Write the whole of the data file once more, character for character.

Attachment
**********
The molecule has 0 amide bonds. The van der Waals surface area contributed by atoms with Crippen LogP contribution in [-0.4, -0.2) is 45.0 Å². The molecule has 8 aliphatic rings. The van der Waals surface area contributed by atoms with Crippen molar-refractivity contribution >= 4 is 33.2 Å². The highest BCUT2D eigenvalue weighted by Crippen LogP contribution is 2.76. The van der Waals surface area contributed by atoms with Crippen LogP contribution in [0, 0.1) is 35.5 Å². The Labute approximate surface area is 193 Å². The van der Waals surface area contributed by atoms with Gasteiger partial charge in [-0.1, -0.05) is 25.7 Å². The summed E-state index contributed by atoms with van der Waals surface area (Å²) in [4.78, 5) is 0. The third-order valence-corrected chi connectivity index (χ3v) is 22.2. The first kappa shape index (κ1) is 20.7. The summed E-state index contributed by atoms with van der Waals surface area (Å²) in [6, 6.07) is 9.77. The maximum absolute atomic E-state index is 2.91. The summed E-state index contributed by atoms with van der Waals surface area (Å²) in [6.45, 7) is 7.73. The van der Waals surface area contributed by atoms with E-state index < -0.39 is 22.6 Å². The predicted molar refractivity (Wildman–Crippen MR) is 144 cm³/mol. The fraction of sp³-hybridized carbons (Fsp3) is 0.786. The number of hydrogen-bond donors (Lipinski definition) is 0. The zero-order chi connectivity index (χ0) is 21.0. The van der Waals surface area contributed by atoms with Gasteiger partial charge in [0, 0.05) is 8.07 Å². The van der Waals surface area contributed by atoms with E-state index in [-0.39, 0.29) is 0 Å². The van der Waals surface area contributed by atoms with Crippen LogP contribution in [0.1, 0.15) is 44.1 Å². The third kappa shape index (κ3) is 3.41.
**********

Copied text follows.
The molecule has 0 amide bonds. The van der Waals surface area contributed by atoms with Crippen LogP contribution in [-0.4, -0.2) is 45.0 Å². The molecule has 8 aliphatic rings. The van der Waals surface area contributed by atoms with Crippen molar-refractivity contribution >= 4 is 33.2 Å². The highest BCUT2D eigenvalue weighted by Crippen LogP contribution is 2.76. The van der Waals surface area contributed by atoms with Crippen LogP contribution in [0, 0.1) is 35.5 Å². The Labute approximate surface area is 193 Å². The van der Waals surface area contributed by atoms with Gasteiger partial charge in [-0.1, -0.05) is 25.7 Å². The summed E-state index contributed by atoms with van der Waals surface area (Å²) in [4.78, 5) is 0. The third-order valence-corrected chi connectivity index (χ3v) is 22.2. The first kappa shape index (κ1) is 20.7. The summed E-state index contributed by atoms with van der Waals surface area (Å²) in [6, 6.07) is 9.77. The maximum absolute atomic E-state index is 2.91. The summed E-state index contributed by atoms with van der Waals surface area (Å²) in [6.45, 7) is 7.73. The van der Waals surface area contributed by atoms with E-state index < -0.39 is 22.6 Å². The predicted molar refractivity (Wildman–Crippen MR) is 144 cm³/mol. The fraction of sp³-hybridized carbons (Fsp3) is 0.786. The number of hydrogen-bond donors (Lipinski definition) is 0. The zero-order chi connectivity index (χ0) is 21.0. The van der Waals surface area contributed by atoms with Gasteiger partial charge in [0, 0.05) is 8.07 Å². The van der Waals surface area contributed by atoms with E-state index in [-0.39, 0.29) is 0 Å². The van der Waals surface area contributed by atoms with Crippen LogP contribution in [0.1, 0.15) is 44.1 Å². The third kappa shape index (κ3) is 3.41.